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Thimphu became a town in 1961 and grew as the capital of Bhutan. Before 1960, Thimphu was a small settlement but was developed by the King Jigme Dorje Wangchuk to replace the ancient capital of Punakha. Today the city sprawls across the western slopes of the Wang Chuu river valley, with several government offices located around Tashichoe dzong. Rapid expansion following the pattern of rural exodus has resulted in considerable rebuilding in the city centre and mushrooming suburban development elsewhere. Norzin Lam, the recently upgraded main thoroughfare, is lined with shops, restaurants, retail arcades and public buildings.

Reasons to visit
Thimphu is served by a 'City Bus' service which operates throughout the day. Plans have also been made to construct a light tram along the banks of the Wang Chhu that is both environment-friendly and efficient. The most exciting tourist attractions and travel destinations of Thimphu are given below.

Tashichoedzong hosts a colourful masked-dance festival (tsechhu) at the end of summer, which is popular with tourists. A new Tsechhu ground which can take in the capacity of both tourists and the locals is under construction and is expected to be completed by June 2008. Thimphu is one of two national capitals in Asia that does not have traffic lights (the other is Pyongyang, North Korea). Local authorities had installed a set of lights but before they became operational the lights were removed. Instead of traffic lights, the city takes pride in its traffic police that directs the oncoming traffic with their dance-like movement of their arms and hands.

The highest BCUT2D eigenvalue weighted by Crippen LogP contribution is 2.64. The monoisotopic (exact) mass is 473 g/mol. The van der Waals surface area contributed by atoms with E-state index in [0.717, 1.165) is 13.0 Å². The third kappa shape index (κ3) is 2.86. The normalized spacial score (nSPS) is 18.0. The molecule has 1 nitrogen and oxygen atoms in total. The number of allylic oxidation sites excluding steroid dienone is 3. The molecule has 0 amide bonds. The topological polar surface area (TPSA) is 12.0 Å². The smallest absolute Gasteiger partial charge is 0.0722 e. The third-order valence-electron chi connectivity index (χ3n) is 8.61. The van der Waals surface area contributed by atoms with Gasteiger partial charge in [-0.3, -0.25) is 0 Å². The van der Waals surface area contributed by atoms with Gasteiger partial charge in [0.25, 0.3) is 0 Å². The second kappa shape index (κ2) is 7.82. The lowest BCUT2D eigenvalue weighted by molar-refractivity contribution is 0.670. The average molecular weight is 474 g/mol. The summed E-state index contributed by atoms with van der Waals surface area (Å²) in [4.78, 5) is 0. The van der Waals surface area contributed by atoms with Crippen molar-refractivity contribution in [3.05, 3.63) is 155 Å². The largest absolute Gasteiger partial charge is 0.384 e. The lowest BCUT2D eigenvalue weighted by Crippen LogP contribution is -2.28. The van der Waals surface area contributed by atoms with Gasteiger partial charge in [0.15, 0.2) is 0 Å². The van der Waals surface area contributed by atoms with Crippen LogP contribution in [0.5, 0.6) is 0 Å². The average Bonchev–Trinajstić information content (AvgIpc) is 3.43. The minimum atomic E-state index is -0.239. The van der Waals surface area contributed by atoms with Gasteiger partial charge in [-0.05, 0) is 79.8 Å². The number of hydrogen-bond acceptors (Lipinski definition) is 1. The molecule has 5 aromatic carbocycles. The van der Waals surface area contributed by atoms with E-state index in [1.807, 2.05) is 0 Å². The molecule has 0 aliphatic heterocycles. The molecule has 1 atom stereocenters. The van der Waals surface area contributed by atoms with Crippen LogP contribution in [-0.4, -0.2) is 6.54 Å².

The Memorial Chorten     
The Memorial Chorten dominates the skyline of Thimphu. This Chorten is dedicated to the Third Druk Gyalpo (King), Jigme Dorji Wangchuck after his sudden death while travelling abroad. A great amount of renovation is taking place for the 2008 celebrations to mark the Century of the Monarchy in Bhutan.  

The National Library  
The National Library (1967) built in the style of a traditional temple contains a large collection of religious books and manuscripts in Dzongkha and Classical Tibetan and a collection of English-language books. It also contains a copy of the largest published book in the world. 

The Buddha Dordenma 
The Buddha Dordenma statue, the largest Buddha statue in the world, is under construction on a mountain top called Kuensel Phodrang, overlooking the city. The statue will be finished in 2008.

The National Folk Heritage   
The National Folk Heritage Museum displays traditional Bhutanese ways of life in a traditional Bhutanese house. It is an interesting view in to Bhutanese culture and domestic lives of the Bhutanese. There are also Bhutanese dances and exhibits held in the Museum Compound.

VAST(Voluntary Artist's Studio) 
VAST (Voluntary Artist's Studio, Thimphu) located along Chang Lam is a busy place with after-school and weekend drawing and painting classes for youngsters conducted by volunteer artists. A gallery on the top floor exhibits a mixture of both traditional and contemporary works. There is also a small library and coffee shop where budding artists are encouraged to meet.

Thimphu offers a wide range of products to the tourists to take back home as souvenirs. Handicrafts Emporium in Thimphu has the best range of handicraft products in town though the prices are somewhat higher than in the local market. Look for papier-mâché masks, prayer wheels, decorative motifs, silk-screened handmade paper, rings and ornaments for clothing, and woven wool or silk clothe. Other important items that you can look for in the markets are precious stones and postage stamps (available at the General Post Office).

Festive celebrations
Most of the festivals (tsechus) in Bhutan have some or other connection with Buddhism. These festivals are celebrated in the Dzongs with dances, music, and religious allegorical plays. Some of the important festivals include Bhutanese New Year in January/February, Buddha Parinirvana and birthday of Guru Padmasambhava in May/June, first sermon of Buddha and Yar Nyidlok in June/July, Blessed Rainy Day, Thimphu Domchey, and Tsechhu, and Nine Evils' Day.The tsechus are the most colourful of all Bhutanese gatherings and celebrated at every Dzong (fortress). All tsechus are celebrated as religious festivals, commemorating the deeds of Buddha, to honour Guru Rimpoche Padmasambhava, who brought Buddhism to the country, Buddhist saints or Lamas.